As creepy and effective as the character Zelda might be in the latest Pet Sematary adaptation, the original was better. The original interpretation managed to capture the severity of Zelda's illness, while also supporting Rachel's unbridled fear of her sister.
Both adaptations of Stephen King's Pet Sematary include flashbacks of the character Zelda, Rachel Creed's sister. Played by Andrew Hubatsek in Mary Lambert's 1989 adaptation and Alyssa Levine in the latest 2019 version, Zelda is one of the more disturbing elements in Pet Sematary - even in a story where the plot pivots around a zombie toddler on a killing spree (among other things). When mother Rachel was a child, her sister was bedridden on account of spinal meningitis; an infection that caused severe disfigurement. However, instead of feeling sorry for her sister, Rachel was afraid. Even more, she was tired of helping take care of her. To Rachel, Zelda was their family's monster in the bell tower. However, since Rachel was inadvertently the cause of Rachel's untimely death, Zelda's memory haunted her well into adulthood, becoming her worst nightmare.
Zelda is one of the few non-supernatural elements in Pet Sematary, but nevertheless one of the most disturbing - and it's the original version that holds more weight. In the remake, directors Kevin Kölsch and Dennis Widmyer were well aware of the challenge they faced revisiting such an iconic interpretation from the original, and though they did a commendable job - 2019's Zelda is scary - living up to something with some much history on its side was never going to be an easy feat. And the central reason why the original worked so much better for Pet Sematary was on account of how it was handled.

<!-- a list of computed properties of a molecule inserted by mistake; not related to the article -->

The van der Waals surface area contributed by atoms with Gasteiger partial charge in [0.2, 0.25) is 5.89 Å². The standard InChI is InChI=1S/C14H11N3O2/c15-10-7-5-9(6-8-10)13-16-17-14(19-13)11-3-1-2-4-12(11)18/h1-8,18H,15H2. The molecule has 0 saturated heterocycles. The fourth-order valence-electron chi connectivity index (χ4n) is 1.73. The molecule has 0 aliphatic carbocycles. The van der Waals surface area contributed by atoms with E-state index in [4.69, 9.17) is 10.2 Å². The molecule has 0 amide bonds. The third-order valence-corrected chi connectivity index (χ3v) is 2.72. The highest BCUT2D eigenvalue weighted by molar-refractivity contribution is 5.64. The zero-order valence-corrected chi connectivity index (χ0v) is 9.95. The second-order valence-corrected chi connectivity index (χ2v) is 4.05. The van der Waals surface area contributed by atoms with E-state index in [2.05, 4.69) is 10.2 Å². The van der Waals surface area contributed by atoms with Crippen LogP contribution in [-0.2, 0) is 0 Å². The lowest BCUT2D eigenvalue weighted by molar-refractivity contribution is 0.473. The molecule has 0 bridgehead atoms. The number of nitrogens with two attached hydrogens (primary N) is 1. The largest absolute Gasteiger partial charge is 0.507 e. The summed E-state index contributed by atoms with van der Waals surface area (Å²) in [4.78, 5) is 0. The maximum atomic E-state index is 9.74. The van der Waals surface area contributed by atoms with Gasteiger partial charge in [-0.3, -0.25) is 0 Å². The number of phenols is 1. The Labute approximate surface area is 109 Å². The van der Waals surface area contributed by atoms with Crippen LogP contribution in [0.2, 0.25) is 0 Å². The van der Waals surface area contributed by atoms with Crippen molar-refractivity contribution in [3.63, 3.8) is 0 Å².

In the original, Zelda wasn't positioned as a victim, but a monster. Everything from the way the camerawork frames Zelda in the original to her impossibly jerky movements to the fact that this young girl was played by a grown man paints her in such a way that she's not just some sick, bedridden child, but as much of a monster as any reanimated corpse in Pet Sematary. She's portrayed how Rachel remembers her, with aggressively heightened realism, and that's why this interpretation works so well.
Now, this isn't to say the latest version of Zelda doesn't offer some memorable scares. This more grounded portrayal relies less on visual shock than it does creepy sound effects. And, when horror films are too often criticized for relying so heavily on shock value over subtlety - including Pet Sematary 2019 itself - this is admirable. Still, the admittedly subjective response to both characters is better served by the original Pet Sematary's more removed-from-reality tone. Zelda isn't Rachel's sister anymore, she's a monster in her head; so, interpreting her as such conveys exactly what sort of horror Rachel is feeling.